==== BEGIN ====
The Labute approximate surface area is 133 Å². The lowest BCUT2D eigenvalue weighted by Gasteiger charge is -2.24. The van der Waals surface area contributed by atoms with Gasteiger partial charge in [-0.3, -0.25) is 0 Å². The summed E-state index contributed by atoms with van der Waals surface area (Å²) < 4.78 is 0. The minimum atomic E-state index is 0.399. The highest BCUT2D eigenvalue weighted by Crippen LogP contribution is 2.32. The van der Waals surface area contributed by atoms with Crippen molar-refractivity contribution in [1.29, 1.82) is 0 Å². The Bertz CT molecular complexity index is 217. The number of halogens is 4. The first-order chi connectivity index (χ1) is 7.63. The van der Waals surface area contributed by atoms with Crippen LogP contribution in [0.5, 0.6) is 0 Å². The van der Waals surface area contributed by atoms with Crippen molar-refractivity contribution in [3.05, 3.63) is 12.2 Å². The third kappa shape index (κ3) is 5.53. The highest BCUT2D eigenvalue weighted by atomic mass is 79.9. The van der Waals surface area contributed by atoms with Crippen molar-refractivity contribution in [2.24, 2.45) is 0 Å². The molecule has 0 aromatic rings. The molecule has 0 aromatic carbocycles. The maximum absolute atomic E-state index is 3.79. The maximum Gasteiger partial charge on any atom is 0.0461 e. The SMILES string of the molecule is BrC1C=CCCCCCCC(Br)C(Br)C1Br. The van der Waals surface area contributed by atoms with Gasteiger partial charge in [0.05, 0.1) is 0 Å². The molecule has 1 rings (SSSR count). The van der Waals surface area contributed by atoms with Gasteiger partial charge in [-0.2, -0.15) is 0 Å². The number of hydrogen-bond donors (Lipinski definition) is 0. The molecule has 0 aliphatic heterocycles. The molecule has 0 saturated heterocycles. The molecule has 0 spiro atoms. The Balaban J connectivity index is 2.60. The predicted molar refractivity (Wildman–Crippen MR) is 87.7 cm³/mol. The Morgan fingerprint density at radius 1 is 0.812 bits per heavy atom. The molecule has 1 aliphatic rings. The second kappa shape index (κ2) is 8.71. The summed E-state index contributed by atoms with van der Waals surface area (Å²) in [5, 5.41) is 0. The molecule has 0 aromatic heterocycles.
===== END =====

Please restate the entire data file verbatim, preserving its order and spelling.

The Labute approximate surface area is 133 Å². The lowest BCUT2D eigenvalue weighted by Gasteiger charge is -2.24. The van der Waals surface area contributed by atoms with Gasteiger partial charge in [-0.3, -0.25) is 0 Å². The summed E-state index contributed by atoms with van der Waals surface area (Å²) < 4.78 is 0. The minimum atomic E-state index is 0.399. The highest BCUT2D eigenvalue weighted by Crippen LogP contribution is 2.32. The van der Waals surface area contributed by atoms with Crippen molar-refractivity contribution in [1.29, 1.82) is 0 Å². The Bertz CT molecular complexity index is 217. The number of halogens is 4. The first-order chi connectivity index (χ1) is 7.63. The van der Waals surface area contributed by atoms with Crippen LogP contribution in [0.5, 0.6) is 0 Å². The van der Waals surface area contributed by atoms with Crippen molar-refractivity contribution in [3.05, 3.63) is 12.2 Å². The third kappa shape index (κ3) is 5.53. The highest BCUT2D eigenvalue weighted by atomic mass is 79.9. The van der Waals surface area contributed by atoms with Crippen molar-refractivity contribution in [2.24, 2.45) is 0 Å². The molecule has 0 aromatic rings. The molecule has 0 aromatic carbocycles. The maximum absolute atomic E-state index is 3.79. The maximum Gasteiger partial charge on any atom is 0.0461 e. The SMILES string of the molecule is BrC1C=CCCCCCCC(Br)C(Br)C1Br. The van der Waals surface area contributed by atoms with Gasteiger partial charge in [0.05, 0.1) is 0 Å². The molecule has 1 rings (SSSR count). The van der Waals surface area contributed by atoms with Gasteiger partial charge in [-0.2, -0.15) is 0 Å². The number of hydrogen-bond donors (Lipinski definition) is 0. The molecule has 0 aliphatic heterocycles. The molecule has 0 saturated heterocycles. The molecule has 0 spiro atoms. The Balaban J connectivity index is 2.60. The predicted molar refractivity (Wildman–Crippen MR) is 87.7 cm³/mol. The Morgan fingerprint density at radius 1 is 0.812 bits per heavy atom. The molecule has 1 aliphatic rings. The second kappa shape index (κ2) is 8.71. The summed E-state index contributed by atoms with van der Waals surface area (Å²) in [5, 5.41) is 0. The molecule has 0 aromatic heterocycles.